Oklahoma recently enacted new rules for opioid use as 8% of the general population were long term users of painkillers. WCRI recently performed a startling study on Workers Compensation opioid use which indicated that Louisiana and New York injured workers were ingesting massive amounts of opioids.
The WCRI study was titled – Interstate Variations in Narcotics Use – 2nd edition. Graphics are usually not in the article on this blog. However, the graph at the end of this article is “worth a thousand words.” The graph below says it all concerning opioid use.
I usually do not like to cut/past right out of press releases, but WCRI’s Dr. Victor said it better than I could on WC opioid abuse. The complete study is available here. If you are a risk manager, adjuster, or anyone involved with WC claims, this is a very thorough study that should receive your attention.
The dangers of narcotic misuse resulting in death and addiction constitute a top priority public health problem in the United States and are shared by the workers’ compensation community,” said Dr. Richard Victor, WCRI’s executive director. “This study will give public officials, employers, worker advocates, and other stakeholders the ability to see how the use and prescribing of narcotics in their state compares to others.”
According to the study, the average injured worker in New York and Louisiana received over 3,600 milligrams of morphine equivalent narcotics per claim (double the number in the typical state). To illustrate, this amount is equivalent to an injured worker taking a 5-milligram Vicodin® tablet every four hours for four months continuously, or a 120-milligram morphine equivalent daily dose for an entire month.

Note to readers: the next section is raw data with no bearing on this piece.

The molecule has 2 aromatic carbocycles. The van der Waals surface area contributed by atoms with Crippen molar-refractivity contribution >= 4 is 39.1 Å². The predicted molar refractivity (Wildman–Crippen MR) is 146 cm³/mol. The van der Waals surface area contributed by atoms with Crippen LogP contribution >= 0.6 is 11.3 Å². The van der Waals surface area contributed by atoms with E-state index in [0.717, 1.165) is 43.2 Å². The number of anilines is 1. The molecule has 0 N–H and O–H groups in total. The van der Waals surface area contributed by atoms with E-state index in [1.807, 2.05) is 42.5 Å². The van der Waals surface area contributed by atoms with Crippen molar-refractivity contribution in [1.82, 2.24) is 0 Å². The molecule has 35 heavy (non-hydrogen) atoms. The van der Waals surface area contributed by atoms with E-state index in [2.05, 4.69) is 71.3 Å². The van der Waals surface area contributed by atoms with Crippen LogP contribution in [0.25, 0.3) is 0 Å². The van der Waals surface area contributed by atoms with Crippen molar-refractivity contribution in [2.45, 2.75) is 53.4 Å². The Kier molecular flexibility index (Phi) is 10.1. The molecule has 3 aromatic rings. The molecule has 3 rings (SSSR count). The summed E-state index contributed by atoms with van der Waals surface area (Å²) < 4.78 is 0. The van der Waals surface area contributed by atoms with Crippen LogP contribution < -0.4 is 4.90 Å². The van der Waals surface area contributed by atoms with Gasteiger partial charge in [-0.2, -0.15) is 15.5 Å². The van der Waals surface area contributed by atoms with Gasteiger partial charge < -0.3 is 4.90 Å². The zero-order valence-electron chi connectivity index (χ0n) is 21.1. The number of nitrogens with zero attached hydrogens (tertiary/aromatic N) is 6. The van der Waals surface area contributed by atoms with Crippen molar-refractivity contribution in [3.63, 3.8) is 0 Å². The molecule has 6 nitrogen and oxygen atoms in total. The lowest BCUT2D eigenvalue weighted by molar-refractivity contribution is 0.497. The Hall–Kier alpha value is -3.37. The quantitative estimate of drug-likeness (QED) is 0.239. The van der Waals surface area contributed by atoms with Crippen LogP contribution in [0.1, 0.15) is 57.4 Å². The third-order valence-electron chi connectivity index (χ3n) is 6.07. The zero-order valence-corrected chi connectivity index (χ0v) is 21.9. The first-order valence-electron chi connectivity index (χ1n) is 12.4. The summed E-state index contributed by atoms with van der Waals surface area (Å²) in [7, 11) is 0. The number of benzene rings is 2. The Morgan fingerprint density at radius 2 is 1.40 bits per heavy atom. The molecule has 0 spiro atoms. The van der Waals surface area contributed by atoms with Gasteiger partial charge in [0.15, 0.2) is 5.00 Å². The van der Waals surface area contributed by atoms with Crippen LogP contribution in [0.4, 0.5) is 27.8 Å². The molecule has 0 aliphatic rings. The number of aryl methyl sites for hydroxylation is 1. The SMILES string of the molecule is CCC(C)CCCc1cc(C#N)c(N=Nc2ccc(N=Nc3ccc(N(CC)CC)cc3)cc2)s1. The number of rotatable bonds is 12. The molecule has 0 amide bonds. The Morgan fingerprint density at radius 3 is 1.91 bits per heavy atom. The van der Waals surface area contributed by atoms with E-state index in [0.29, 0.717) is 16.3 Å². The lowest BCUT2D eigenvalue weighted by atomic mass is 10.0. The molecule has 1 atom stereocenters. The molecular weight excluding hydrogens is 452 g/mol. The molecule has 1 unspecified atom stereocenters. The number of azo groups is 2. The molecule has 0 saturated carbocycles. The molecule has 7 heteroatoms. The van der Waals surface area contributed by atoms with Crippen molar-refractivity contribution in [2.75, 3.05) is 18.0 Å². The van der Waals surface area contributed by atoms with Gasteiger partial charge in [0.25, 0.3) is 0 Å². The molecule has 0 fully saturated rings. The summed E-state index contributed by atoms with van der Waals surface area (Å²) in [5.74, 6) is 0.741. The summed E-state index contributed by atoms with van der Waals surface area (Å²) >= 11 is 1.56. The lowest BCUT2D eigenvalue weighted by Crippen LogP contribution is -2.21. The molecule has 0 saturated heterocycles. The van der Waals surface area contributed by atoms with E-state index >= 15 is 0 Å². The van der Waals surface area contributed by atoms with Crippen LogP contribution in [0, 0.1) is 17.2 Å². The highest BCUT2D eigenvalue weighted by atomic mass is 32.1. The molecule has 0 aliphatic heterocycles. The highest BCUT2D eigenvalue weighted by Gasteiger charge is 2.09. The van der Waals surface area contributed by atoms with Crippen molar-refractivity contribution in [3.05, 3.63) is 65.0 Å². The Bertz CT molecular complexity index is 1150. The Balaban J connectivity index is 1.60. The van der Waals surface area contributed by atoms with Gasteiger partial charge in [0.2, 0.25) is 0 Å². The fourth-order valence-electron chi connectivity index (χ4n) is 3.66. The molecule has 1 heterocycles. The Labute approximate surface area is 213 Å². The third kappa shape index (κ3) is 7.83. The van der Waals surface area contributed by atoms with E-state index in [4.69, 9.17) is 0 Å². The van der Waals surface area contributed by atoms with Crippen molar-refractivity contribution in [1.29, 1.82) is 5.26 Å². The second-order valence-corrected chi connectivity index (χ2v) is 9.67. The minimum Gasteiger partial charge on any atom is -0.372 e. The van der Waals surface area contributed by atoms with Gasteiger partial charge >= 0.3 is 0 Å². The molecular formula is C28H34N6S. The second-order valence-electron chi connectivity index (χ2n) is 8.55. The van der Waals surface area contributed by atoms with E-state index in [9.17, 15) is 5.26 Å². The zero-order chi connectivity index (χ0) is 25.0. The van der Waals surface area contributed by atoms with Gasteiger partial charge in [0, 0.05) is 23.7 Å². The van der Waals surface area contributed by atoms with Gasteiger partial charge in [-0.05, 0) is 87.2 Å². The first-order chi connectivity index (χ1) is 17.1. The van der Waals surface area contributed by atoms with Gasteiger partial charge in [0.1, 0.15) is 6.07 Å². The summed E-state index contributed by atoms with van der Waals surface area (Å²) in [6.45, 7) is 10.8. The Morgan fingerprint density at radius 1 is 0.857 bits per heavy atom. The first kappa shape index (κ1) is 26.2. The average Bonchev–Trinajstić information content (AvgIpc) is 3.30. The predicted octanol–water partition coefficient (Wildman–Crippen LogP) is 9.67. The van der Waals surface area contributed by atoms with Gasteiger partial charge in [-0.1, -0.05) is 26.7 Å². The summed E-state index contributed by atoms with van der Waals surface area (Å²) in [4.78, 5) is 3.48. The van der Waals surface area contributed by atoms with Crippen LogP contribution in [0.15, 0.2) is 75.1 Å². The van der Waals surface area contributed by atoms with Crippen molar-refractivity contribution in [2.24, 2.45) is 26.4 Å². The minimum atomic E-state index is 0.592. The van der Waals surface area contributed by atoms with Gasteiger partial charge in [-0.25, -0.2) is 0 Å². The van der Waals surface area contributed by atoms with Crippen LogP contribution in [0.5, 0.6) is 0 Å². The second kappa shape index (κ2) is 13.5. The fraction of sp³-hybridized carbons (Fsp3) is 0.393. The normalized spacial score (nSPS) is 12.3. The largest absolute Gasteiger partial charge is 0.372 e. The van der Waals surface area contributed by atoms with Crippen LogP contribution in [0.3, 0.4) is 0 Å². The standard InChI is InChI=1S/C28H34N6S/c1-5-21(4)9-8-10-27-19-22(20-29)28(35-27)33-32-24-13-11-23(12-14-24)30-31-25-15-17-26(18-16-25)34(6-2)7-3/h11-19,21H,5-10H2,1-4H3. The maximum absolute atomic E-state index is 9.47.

Besides New York and Louisiana, the amount of narcotics per claim was also higher in Pennsylvania and Oklahoma (32–48 percent higher than the typical state). Michigan had the highest amount of narcotics per claim among the Midwest states included in this study. It is worth noting that Michigan was among the states with lower use of narcotics per claim compared with the typical state in 2008/2010.
The study found that narcotics are frequently used in the workers’ compensation system. In 2010/2012, about 65 to 85 percent of injured workers with pain medications received narcotics for pain relief in most states. A slightly higher proportion of injured workers with pain medications in Arkansas (88 percent) and Louisiana (87 percent) received narcotics.
The study is based on approximately 264,000 workers’ compensation claims and 1.5 million prescriptions associated with those claims from 25 states. The claims represent injuries arising from October 1, 2007, to September 30, 2010, with prescriptions filled up to March 31, 2012. The underlying data reflect an average of 24 months of experience.
The following states are included in this study: Arkansas, California, Connecticut, Florida, Georgia, Illinois, Indiana, Iowa, Kansas, Louisiana, Maryland, Massachusetts, Michigan, Minnesota, Missouri, New Jersey, New York, North Carolina, Oklahoma, Pennsylvania, South Carolina, Tennessee, Texas, Virginia, and Wisconsin.
©J&L Risk Management Inc Copyright Notice